For some people ‘text adventure’ does refer to parser-based games with an old-school sensibility; what ‘old-school’ means here, exactly, might also vary, but is likely to centre around the kind of Scott Adams model you mention (weak narrative elements, treasure-collecting, puzzle-oriented). That’s probably the most standard use around here: if you use ‘text adventure’ there’s the assumption that you’re mostly interested in IF as a nostalgia gamer.

For others, often people who are not heavily engaged with IF but remember it from the old days, it means ‘parser-based interactive fiction.’

And I have seen it used to mean ‘any all-text game’, including CYOA, which is odd to me but makes sense if you assume that people have just heard the term and are trying to figure out what it means without context.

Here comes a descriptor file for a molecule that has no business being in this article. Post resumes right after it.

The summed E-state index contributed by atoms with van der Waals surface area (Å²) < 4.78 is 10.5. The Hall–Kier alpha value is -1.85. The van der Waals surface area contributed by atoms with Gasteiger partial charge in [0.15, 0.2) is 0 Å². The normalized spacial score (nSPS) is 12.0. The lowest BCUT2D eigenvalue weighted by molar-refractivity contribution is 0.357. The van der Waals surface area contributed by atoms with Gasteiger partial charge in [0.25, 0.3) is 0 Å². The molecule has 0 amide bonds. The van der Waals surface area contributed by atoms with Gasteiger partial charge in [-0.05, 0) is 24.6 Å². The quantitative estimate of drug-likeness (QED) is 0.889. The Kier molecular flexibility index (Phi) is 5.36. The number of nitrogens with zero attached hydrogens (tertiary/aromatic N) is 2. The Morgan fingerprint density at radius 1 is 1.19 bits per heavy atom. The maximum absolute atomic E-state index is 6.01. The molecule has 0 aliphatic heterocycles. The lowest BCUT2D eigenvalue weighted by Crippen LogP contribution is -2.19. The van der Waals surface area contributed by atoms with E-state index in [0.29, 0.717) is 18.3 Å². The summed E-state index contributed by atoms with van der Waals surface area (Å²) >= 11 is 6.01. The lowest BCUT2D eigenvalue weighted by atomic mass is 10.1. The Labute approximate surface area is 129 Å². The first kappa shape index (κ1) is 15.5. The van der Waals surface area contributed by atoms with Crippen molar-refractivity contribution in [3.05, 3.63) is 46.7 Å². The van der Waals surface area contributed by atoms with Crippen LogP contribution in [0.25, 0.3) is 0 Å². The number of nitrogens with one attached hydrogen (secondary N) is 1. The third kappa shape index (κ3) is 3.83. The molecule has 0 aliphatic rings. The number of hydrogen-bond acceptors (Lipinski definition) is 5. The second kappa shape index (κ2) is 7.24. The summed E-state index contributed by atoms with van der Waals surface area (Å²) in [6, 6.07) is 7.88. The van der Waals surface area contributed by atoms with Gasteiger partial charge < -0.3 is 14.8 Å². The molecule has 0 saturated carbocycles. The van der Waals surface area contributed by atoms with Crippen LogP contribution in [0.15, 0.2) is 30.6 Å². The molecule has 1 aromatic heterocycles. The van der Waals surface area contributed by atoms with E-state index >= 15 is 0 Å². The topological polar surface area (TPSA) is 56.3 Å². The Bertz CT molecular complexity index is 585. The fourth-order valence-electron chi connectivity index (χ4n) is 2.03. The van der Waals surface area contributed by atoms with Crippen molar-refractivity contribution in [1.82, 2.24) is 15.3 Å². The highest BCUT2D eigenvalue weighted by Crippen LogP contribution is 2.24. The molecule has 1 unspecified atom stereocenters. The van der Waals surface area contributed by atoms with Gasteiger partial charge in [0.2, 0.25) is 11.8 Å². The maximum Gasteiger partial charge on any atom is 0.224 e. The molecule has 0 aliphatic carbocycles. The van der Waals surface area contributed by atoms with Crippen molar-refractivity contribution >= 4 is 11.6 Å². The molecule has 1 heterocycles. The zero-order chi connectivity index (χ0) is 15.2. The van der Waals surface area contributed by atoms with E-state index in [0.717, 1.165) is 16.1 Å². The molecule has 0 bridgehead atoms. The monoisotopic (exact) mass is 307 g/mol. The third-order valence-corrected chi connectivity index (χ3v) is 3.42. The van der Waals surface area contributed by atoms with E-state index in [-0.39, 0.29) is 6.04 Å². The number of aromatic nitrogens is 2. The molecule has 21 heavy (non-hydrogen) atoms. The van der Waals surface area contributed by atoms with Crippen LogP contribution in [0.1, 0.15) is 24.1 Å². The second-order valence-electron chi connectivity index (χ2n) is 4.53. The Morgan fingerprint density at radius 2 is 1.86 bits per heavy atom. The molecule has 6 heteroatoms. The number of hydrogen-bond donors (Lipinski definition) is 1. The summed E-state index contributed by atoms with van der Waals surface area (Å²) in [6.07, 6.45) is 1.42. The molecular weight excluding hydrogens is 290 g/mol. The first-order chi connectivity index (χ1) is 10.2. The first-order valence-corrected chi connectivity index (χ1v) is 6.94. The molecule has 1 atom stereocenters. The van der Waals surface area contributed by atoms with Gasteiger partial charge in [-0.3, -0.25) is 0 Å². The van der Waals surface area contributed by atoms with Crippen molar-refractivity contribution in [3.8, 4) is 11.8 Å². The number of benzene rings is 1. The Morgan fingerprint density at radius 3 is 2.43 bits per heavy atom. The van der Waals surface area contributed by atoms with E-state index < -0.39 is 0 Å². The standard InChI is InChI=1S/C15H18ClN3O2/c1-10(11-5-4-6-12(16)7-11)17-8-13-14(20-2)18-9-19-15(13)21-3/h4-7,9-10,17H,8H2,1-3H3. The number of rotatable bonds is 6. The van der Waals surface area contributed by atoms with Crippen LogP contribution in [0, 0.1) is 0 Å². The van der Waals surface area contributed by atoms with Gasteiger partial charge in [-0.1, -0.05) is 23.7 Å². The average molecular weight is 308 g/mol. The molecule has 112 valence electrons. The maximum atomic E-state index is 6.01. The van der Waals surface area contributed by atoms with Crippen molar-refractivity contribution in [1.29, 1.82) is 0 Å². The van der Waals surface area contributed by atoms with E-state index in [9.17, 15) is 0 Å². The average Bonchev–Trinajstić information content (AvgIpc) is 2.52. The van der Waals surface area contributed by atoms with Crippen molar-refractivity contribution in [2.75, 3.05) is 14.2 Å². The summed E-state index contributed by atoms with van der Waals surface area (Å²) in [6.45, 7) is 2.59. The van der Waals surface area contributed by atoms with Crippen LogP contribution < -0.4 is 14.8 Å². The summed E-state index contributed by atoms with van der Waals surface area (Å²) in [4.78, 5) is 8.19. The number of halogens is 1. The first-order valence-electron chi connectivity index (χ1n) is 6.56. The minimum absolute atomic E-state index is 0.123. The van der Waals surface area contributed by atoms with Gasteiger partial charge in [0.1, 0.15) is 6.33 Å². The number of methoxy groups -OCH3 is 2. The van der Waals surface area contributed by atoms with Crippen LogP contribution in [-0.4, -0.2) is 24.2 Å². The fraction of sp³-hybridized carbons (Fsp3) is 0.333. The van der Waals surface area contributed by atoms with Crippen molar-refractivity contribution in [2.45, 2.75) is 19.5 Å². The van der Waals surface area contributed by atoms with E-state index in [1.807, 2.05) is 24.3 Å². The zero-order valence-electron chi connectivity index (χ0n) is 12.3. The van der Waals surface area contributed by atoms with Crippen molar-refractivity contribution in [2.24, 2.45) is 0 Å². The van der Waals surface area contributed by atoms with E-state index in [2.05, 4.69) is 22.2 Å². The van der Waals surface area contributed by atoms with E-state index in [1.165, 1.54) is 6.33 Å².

I think the other key overlapping term here is “adventure game,” which also has no clear meaning, but generally involves a game that combines puzzles, narrative, and exploration. (You can still be an “adventure game” with just two out of those three, but perhaps not with just one of them.)

Within “adventure games” you can have “point-and-click adventures” and “text adventures.”

Choice-based text-based games without puzzles or exploration are not very “adventure-y” and so “text adventure” doesn’t apply well to those.

text adventure really sounds old

otoh, IF has led to much confusion these days. Indeed flipping a page on a conventional book is about as interactive as some IF today.

parser-based game is too long. how about dialogame? chatgame? you read and write, after all

it’s in reality a rpg, thankfully without all the tedious pavlovian combat

Hi BadDog.